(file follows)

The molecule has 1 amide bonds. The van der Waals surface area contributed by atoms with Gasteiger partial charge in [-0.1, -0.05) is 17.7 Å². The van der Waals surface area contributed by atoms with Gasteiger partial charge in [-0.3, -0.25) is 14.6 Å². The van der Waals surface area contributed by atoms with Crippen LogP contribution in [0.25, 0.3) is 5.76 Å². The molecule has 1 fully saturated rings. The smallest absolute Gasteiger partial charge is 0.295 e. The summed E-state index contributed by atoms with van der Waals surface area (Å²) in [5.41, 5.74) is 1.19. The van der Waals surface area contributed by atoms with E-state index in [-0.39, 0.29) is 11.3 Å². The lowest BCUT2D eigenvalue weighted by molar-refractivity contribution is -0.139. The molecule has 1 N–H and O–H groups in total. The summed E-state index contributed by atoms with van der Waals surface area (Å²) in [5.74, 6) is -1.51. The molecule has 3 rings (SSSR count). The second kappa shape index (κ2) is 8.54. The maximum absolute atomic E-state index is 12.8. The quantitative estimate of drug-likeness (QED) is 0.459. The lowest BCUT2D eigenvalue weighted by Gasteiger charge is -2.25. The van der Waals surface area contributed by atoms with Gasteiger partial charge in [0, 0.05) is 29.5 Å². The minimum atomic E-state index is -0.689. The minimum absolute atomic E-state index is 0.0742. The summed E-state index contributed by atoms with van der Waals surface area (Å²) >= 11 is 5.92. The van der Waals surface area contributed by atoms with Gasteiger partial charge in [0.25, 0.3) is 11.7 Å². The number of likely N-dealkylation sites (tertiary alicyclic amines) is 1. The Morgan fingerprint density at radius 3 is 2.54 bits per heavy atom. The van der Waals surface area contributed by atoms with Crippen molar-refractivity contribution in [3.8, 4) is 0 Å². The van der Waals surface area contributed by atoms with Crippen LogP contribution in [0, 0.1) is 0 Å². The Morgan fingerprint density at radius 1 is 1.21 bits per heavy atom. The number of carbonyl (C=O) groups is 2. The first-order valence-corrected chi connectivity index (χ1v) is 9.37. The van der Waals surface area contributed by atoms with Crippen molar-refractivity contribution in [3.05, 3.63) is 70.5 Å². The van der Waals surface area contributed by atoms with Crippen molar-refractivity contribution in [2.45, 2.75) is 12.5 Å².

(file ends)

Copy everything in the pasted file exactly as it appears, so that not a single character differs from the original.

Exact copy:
The molecule has 1 amide bonds. The van der Waals surface area contributed by atoms with Gasteiger partial charge in [-0.1, -0.05) is 17.7 Å². The van der Waals surface area contributed by atoms with Gasteiger partial charge in [-0.3, -0.25) is 14.6 Å². The van der Waals surface area contributed by atoms with Crippen LogP contribution in [0.25, 0.3) is 5.76 Å². The molecule has 1 fully saturated rings. The smallest absolute Gasteiger partial charge is 0.295 e. The summed E-state index contributed by atoms with van der Waals surface area (Å²) in [5.41, 5.74) is 1.19. The van der Waals surface area contributed by atoms with E-state index in [-0.39, 0.29) is 11.3 Å². The lowest BCUT2D eigenvalue weighted by molar-refractivity contribution is -0.139. The molecule has 1 N–H and O–H groups in total. The summed E-state index contributed by atoms with van der Waals surface area (Å²) in [5.74, 6) is -1.51. The molecule has 3 rings (SSSR count). The second kappa shape index (κ2) is 8.54. The maximum absolute atomic E-state index is 12.8. The quantitative estimate of drug-likeness (QED) is 0.459. The lowest BCUT2D eigenvalue weighted by Gasteiger charge is -2.25. The van der Waals surface area contributed by atoms with Gasteiger partial charge in [0, 0.05) is 29.5 Å². The minimum atomic E-state index is -0.689. The minimum absolute atomic E-state index is 0.0742. The summed E-state index contributed by atoms with van der Waals surface area (Å²) >= 11 is 5.92. The van der Waals surface area contributed by atoms with Gasteiger partial charge in [0.25, 0.3) is 11.7 Å². The number of likely N-dealkylation sites (tertiary alicyclic amines) is 1. The Morgan fingerprint density at radius 3 is 2.54 bits per heavy atom. The van der Waals surface area contributed by atoms with Crippen molar-refractivity contribution in [3.8, 4) is 0 Å². The van der Waals surface area contributed by atoms with Crippen LogP contribution in [0, 0.1) is 0 Å². The Morgan fingerprint density at radius 1 is 1.21 bits per heavy atom. The number of carbonyl (C=O) groups is 2. The first-order valence-corrected chi connectivity index (χ1v) is 9.37. The van der Waals surface area contributed by atoms with Crippen molar-refractivity contribution in [3.05, 3.63) is 70.5 Å². The van der Waals surface area contributed by atoms with Crippen molar-refractivity contribution in [2.45, 2.75) is 12.5 Å².